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The top 6 identity security issues facing businesses today

Scott Hesford from BeyondTrust outlines the key identify security vulnerabilities facing organisations and offers tips for bolstering resilience.

user iconScott Hesford
Thu, 17 Feb 2022
The top 6 identity security issues facing businesses today
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When it comes to implementing effective IT security, one of the most important elements to consider is the way in which identities are managed.

Within corporate IT infrastructures, an identity represents a one-to-one relationship between a human and their digital presence. This digital presence, however, can have multiple accounts, multiple credentials and an infinite number of entitlements in electronic format.

This is what makes identity security so important. It’s vital to be able to map identities back to the person to whom they belong while also validating their privileges.

However, there is a range of challenges that can be encountered when it comes to achieving this mapping. Six of the most important to consider are:

  1. When staff share the same names:
    If a member of staff has a common name, it’s likely there will be someone else within the organisation with the same (or similar) name. This can be an issue where corporate email addresses are based on a combination of first and last names.

    Some businesses avoid this by adding a middle initial or a number as a suffix, however, multiple entries in a global address list can make finding the right individual difficult.

    Instead, consider adopting an account nomenclature based on full names, including middle initials, to avoid this conflict. This approach will help stop emails being mistakenly sent to the wrong people, which could result in the inappropriate divulging of sensitive information and possibly create data privacy issues.
  2. When an organisation has “floating” employees:
    If a business has staff that “float” regularly between departments or office locations, it can create identity classification problems. A means has to be found to register these identities in the organisation’s identity governance solution and central directory stores.

    Floating employees generally have broad entitlements, and, at any given time, it can be hard to report what their proper access rights should be. Ensure the privileges of all floating staff are checked on a regular basis.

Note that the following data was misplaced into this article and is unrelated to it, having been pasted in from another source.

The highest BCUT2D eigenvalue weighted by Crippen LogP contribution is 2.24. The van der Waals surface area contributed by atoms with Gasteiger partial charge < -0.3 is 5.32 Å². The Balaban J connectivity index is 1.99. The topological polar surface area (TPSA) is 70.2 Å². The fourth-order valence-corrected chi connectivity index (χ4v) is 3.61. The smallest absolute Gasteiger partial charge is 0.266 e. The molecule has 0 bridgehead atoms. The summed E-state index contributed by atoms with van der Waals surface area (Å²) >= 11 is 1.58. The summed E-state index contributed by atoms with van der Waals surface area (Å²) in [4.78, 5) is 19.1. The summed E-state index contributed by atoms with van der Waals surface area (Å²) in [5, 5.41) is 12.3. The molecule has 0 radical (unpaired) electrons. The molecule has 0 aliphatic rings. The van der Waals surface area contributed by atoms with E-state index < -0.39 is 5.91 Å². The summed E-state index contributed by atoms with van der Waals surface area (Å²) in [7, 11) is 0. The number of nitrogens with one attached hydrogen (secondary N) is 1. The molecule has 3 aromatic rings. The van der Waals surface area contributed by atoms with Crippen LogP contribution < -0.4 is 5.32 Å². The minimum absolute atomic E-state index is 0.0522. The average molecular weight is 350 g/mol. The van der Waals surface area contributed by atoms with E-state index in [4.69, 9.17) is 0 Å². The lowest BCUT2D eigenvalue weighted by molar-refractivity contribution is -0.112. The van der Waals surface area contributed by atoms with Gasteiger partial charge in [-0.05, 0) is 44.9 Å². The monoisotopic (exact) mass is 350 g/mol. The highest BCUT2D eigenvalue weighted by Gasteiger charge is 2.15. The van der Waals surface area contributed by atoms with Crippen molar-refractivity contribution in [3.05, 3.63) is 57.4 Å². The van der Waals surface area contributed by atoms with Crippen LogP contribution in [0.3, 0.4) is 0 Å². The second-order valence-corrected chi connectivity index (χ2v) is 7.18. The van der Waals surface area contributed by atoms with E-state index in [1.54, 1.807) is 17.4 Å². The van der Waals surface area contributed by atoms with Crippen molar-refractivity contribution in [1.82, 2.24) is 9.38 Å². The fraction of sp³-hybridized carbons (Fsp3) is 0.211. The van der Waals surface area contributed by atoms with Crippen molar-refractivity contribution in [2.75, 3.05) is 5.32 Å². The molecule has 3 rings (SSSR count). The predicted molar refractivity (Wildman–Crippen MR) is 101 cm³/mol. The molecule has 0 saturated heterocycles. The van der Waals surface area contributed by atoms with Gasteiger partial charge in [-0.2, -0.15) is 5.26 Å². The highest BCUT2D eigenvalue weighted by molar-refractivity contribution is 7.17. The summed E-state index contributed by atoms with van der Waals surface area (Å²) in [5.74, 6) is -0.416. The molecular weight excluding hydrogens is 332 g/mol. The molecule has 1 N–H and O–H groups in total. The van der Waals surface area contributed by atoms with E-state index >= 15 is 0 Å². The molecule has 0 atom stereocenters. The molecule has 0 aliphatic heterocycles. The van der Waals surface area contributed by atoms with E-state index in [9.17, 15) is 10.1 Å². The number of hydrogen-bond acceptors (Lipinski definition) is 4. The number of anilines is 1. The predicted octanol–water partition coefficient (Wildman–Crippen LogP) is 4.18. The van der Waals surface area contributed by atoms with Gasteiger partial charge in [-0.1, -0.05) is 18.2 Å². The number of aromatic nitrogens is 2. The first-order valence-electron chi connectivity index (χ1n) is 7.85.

3. Over-provisioning of access rights:
    Administrator account rights allow a digital identity to have widespread access across an IT infrastructure, however, when these rights are over provisioned, it can cause significant security problems. Forrester has estimated that 80 per cent of data breaches are related to compromised privileged accounts.

    A challenge for most environments is the certification of who has administrator rights and whether they are actually required. Alternatively, implementing the principle of least privilege, including just-in-time access can significantly mitigate risks around access rights.
  4. Issues around mergers and acquisitions:
    Mergers and acquisitions can be a stressful time for anyone in a business. When plans are implemented to consolidate IT domains, identities, applications and policies, best practices can often be inadvertent casualties.

    This, in turn, can lead to identity problems ranging from over provisioning to multiple accounts and domain names that do not follow an established pattern. This can lead to a cascade of additional identity-related problems, including applications that only work in some domains. If a business fails to merge standard operating procedures and establish technology baselines first, any subsequent identity management initiatives will suffer.

    For this reason, it’s essential to establish security, identity policies, and provisioning baselines during the outset of any merger or acquisition. This will then provide support for future activity.
  5. The rapid growth of non-human identities:
    Traditionally, digital identities have been primarily associated with human users. However, modern computing environments now incorporate many types of non-human identities. Things such as robots, internet of things (IOT) infrastructures and control systems all have identities that could be compromised by cyber criminals.

    To resolve this problem, all machine-based identities need to have ownership assigned in the same way as human users.
  6. Third-party identities:
    Businesses will often rely on trusted vendors and partners to undertake specific functions, and it is likely many of them will require access to the corporate IT infrastructure. A business will need special controls to manage these vendor identities, validate that all their activity is appropriate, and provide an audit trail of activities conducted by third parties.

    The IT team should consider creating controls to manage these identities outside of typical directory services and avoid assigning generic accounts like Consultant1 or “VendorABC’. The users should have actual account names for the duration of their services, while allowing for a management paradigm that reflects the simplicity and often transient nature of their access.

    Access rights should also be assigned following a model of least privilege, have strong monitoring capabilities, and be simple enough to administer that the burden of management is nowhere near as complex as managing employees.

By considering these issues and taking appropriate steps, businesses can ensure they have in place a robust identity framework that supports staff while also delivering effective security for digital assets.

Scott Hesford is the director of solutions engineering, Asia-Pacific and Japan at BeyondTrust.

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